Having just opened the morning’s post with the exciting news that my little boy’s child trust fund is still behind the curve despite having been invested now for over five years, it got me wondering about “the lost decade”.
When I first started out in the financial world at Equity & Law, we had all become used to double-digit growth. Then as soon as I had got my feet under the desk, the world started on a different path.
It has always been a world of change – I have never known one year to feel like the last. It has been in constant flux, with changing regulators, stockmarket crashes and booms, near global collapse of banks and several retro-spective reviews of business.
Going back to my early days at Equity & Law, page one, paragraph one of their “Idiots guide to investing” stated that it is all about “time in the market”, not ’timing the market’. Well it does not feel like that tactic is paying off for the average punter.
The important word here is average. I am not talking about a carefully managed portfolio of collectives, nor indeed a DFM holding, but an average financial services customer through a bank or less visionary IFA perhaps. Millions of customers up and down the land have been invested for a decade or two and have seen little return on their money and they are starting to lose faith. There is now even talk from some quarters of perpetually wave-shaped performance, which must surely put an end to my idiots guide to investing strategy?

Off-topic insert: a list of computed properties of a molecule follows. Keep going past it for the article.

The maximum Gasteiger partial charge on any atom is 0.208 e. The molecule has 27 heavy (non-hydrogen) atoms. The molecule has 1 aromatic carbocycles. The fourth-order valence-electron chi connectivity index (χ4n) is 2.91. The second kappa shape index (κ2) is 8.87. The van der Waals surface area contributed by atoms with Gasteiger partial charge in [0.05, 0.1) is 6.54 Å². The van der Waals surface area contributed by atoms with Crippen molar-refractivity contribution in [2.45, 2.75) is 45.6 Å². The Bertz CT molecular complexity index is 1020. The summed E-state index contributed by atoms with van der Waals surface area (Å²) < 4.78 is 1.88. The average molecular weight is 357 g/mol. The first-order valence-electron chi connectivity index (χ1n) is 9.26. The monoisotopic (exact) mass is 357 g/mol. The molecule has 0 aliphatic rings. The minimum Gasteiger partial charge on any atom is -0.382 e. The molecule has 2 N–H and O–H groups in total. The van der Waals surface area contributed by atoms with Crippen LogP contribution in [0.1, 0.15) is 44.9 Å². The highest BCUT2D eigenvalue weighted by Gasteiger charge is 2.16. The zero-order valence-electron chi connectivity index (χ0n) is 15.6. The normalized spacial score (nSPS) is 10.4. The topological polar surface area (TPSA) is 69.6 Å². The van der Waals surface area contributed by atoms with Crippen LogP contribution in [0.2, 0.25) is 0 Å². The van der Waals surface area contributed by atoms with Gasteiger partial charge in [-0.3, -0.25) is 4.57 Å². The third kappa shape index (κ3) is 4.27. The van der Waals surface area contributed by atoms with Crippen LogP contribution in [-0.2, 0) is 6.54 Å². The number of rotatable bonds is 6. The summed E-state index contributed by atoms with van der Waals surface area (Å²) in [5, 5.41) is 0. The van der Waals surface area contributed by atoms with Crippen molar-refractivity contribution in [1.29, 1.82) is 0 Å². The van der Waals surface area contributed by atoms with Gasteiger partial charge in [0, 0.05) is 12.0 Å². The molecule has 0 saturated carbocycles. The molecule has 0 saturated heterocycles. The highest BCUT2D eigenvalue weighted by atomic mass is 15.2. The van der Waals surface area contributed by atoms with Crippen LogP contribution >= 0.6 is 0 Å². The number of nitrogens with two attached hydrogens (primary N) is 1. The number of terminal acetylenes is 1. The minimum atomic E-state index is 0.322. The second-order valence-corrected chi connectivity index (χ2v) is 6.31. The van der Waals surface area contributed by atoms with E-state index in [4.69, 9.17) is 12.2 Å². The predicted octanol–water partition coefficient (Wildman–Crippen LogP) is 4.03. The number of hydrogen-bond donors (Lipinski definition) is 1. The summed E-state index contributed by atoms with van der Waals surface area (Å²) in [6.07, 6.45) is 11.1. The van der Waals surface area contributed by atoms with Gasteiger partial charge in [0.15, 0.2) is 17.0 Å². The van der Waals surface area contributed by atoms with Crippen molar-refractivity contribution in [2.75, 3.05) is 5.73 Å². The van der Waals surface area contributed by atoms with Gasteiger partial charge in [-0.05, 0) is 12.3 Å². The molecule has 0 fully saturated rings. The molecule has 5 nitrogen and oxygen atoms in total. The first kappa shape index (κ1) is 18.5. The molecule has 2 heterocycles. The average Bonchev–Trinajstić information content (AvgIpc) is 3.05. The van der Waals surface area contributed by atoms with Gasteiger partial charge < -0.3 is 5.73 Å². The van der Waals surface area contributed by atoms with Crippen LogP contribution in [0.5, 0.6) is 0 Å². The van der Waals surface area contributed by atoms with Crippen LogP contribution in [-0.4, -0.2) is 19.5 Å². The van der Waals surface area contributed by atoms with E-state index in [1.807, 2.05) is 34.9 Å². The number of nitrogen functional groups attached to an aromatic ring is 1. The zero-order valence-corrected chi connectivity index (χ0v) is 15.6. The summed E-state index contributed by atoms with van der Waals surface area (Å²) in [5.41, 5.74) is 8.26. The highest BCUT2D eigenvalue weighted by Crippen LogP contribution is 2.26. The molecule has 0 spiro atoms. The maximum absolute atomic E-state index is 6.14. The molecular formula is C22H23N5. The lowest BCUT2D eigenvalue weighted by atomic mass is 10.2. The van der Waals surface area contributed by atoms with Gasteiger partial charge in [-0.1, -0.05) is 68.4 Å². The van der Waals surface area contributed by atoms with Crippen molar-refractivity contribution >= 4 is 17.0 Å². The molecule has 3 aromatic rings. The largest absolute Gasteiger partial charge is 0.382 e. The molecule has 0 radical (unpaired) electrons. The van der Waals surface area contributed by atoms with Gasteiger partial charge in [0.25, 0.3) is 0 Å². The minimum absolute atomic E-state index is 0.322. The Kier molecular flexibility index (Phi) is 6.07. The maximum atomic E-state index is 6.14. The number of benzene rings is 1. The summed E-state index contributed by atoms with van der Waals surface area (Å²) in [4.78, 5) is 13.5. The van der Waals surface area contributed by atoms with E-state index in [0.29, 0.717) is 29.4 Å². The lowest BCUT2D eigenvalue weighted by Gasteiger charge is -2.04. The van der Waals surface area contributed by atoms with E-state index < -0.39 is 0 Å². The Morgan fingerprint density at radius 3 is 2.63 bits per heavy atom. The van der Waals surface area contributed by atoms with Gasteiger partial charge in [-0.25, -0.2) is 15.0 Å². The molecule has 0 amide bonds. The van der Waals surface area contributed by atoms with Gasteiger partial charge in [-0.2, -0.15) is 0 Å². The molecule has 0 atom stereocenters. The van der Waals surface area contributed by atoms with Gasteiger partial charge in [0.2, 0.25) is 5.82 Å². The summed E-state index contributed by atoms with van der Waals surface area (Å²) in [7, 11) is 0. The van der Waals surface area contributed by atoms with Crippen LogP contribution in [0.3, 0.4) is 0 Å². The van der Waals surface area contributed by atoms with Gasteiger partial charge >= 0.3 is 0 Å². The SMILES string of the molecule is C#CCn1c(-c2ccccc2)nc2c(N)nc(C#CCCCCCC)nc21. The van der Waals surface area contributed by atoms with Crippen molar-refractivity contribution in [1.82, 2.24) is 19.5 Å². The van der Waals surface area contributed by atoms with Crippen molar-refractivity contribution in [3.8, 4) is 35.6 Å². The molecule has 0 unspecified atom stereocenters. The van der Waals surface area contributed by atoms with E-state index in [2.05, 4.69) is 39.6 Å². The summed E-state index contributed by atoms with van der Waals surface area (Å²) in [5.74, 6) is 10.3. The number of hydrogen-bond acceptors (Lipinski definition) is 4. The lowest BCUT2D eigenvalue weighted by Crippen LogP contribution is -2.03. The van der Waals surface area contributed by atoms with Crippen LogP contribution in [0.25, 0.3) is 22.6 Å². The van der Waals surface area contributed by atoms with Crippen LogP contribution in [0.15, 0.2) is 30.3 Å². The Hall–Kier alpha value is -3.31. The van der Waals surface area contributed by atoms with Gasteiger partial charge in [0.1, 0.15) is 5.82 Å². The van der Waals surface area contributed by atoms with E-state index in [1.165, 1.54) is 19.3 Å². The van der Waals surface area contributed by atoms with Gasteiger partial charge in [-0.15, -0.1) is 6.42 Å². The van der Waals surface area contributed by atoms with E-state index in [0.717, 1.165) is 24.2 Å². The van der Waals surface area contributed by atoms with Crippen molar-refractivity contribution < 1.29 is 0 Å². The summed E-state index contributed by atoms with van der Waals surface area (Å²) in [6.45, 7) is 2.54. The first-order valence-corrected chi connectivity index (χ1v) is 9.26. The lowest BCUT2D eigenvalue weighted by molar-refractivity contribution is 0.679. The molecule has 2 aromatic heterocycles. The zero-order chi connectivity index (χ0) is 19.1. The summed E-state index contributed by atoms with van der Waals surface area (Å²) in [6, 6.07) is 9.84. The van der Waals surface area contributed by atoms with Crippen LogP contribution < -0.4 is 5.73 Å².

But what of the average customer? It is all very well sitting there basking in your own self-worth knowing that you can outstrip this waveshaped trend but this will not be the case for the vast majority of investors. And by definition doesn’t that mean people will start to try and time the market? Surely this is the way for fools and gamblers?
More than this, I fear that some of the higher-charging IFA propositions will add little value, with TERs approaching 3 per cent which, if wave-shaped returns persist, will eat up most of the growth.
Now more than ever, we need visionary politicians to champion the cause of stability and certainty in retail financial services. I long to hear a politician say the words: “Having weighed up all the issues in great detail, we believe the best decision is to do absolutely nothing at all.” I will not be holding my breath, but live in hope nevertheless.
Tom Kean is director of Thameside Wealth Management